Asian chat services KakaoTalk, LINE and WeChat threaten to overturn the mobile order of things, usurping the role of Google Inc, Apple Inc, Amazon.com Inc, Facebook Inc and telecoms carriers as gatekeeper to the consumer.
Where these internet and telecoms giants once controlled the lucrative choke points of the industry, social messaging services are fast emerging as an alternative distribution channel for adverts, apps, and goods and services.
For example, Tencent Holdings' WeChat allows its more than 270 million active users to book taxis, top up phone credit, and even invest in wealth management products, while Naver Corp's LINE recently launched flash sales via its app in Thailand, with more than 5 million users signing up to buy L'Oreal lipstick and other products.
The growing role of such apps as distribution channels was acknowledged by Japanese billionaire Hiroshi Mikitani when he explained why his company Rakuten Inc bought messaging company Viber last week for $900 million. "In some smaller emerging markets, it was very difficult for Rakuten to go in because of the lack of scale or distribution infrastructure. But after the acquisition of Viber we can now go into those markets with our digital businesses."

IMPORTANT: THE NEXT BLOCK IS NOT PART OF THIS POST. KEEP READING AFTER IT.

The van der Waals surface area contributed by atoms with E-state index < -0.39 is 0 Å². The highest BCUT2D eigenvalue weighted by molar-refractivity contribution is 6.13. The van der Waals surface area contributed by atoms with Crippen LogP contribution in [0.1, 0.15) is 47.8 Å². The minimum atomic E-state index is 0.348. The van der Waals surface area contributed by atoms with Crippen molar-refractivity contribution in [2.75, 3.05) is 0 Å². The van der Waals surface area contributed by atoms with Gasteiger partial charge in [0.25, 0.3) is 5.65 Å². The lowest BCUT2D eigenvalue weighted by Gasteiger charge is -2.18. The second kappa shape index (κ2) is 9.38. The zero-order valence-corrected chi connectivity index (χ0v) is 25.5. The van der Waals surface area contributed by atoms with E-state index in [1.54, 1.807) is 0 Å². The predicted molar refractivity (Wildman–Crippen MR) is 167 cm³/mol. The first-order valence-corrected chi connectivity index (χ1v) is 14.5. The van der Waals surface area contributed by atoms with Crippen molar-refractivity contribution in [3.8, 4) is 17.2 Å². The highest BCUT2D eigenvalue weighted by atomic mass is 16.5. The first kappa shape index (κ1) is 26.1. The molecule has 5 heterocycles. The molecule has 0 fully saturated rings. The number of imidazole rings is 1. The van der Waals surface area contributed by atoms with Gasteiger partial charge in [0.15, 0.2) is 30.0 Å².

At the heart of the battle is how to make money from the world's billions of mobile phone users.
Traditionally, it was carriers who took in the revenue from voice and SMS messages - and more recently from internet usage. Income, however, has been hurt by so-called over-the-top players such as Google and Facebook, who make most of their money from advertising.
Then there are the app stores, where users find and download apps. Although many of these are free, users are encouraged to add features which they pay for within the application. Google's Play store and Apple's App Store, the two largest, deliver these apps and handle all payments, taking a 30 percent cut along the way, some of which they may split with the carrier. In some countries, other app stores dominate, particularly China, where Google doesn't operate its online store.
These platforms are not only a source of revenue, but also effectively control access to the end-user. Apple said users spent $10 billion on its App Store last year.
But the growing popularity of mobile messaging apps is changing this.
More than half of all smartphone users are active users of such apps, according to Analysys Mason, and the volume of messages has already overtaken traditional SMS short messages,